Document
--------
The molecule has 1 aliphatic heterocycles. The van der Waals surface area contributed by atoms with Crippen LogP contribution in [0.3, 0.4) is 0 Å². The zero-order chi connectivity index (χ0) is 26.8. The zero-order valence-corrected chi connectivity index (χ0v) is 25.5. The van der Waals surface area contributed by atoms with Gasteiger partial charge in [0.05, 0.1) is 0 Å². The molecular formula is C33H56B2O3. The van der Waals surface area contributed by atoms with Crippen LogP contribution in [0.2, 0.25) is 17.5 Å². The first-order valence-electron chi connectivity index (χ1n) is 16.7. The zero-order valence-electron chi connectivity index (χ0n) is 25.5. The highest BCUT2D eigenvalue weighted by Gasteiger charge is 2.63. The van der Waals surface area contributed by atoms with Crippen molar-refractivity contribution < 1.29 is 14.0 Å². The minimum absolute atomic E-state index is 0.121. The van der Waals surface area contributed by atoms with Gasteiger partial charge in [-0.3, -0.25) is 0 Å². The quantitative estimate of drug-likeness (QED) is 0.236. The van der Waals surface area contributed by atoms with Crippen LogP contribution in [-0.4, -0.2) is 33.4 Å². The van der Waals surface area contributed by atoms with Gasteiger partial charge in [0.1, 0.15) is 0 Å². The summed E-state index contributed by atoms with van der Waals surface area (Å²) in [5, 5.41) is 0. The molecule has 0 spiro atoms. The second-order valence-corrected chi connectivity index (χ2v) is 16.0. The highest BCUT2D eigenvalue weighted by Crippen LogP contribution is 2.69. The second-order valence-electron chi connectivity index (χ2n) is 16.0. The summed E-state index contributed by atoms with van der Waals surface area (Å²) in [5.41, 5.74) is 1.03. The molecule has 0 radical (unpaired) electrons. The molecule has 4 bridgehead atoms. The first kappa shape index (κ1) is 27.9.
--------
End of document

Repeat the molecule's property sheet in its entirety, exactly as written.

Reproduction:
The molecule has 1 aliphatic heterocycles. The van der Waals surface area contributed by atoms with Crippen LogP contribution in [0.3, 0.4) is 0 Å². The zero-order chi connectivity index (χ0) is 26.8. The zero-order valence-corrected chi connectivity index (χ0v) is 25.5. The van der Waals surface area contributed by atoms with Gasteiger partial charge in [0.05, 0.1) is 0 Å². The molecular formula is C33H56B2O3. The van der Waals surface area contributed by atoms with Crippen LogP contribution in [0.2, 0.25) is 17.5 Å². The first-order valence-electron chi connectivity index (χ1n) is 16.7. The zero-order valence-electron chi connectivity index (χ0n) is 25.5. The highest BCUT2D eigenvalue weighted by Gasteiger charge is 2.63. The van der Waals surface area contributed by atoms with Crippen molar-refractivity contribution < 1.29 is 14.0 Å². The minimum absolute atomic E-state index is 0.121. The van der Waals surface area contributed by atoms with Gasteiger partial charge in [-0.3, -0.25) is 0 Å². The quantitative estimate of drug-likeness (QED) is 0.236. The van der Waals surface area contributed by atoms with Crippen LogP contribution in [-0.4, -0.2) is 33.4 Å². The van der Waals surface area contributed by atoms with Gasteiger partial charge in [0.1, 0.15) is 0 Å². The summed E-state index contributed by atoms with van der Waals surface area (Å²) in [5, 5.41) is 0. The molecule has 0 spiro atoms. The second-order valence-corrected chi connectivity index (χ2v) is 16.0. The highest BCUT2D eigenvalue weighted by Crippen LogP contribution is 2.69. The second-order valence-electron chi connectivity index (χ2n) is 16.0. The summed E-state index contributed by atoms with van der Waals surface area (Å²) in [5.41, 5.74) is 1.03. The molecule has 0 radical (unpaired) electrons. The molecule has 4 bridgehead atoms. The first kappa shape index (κ1) is 27.9.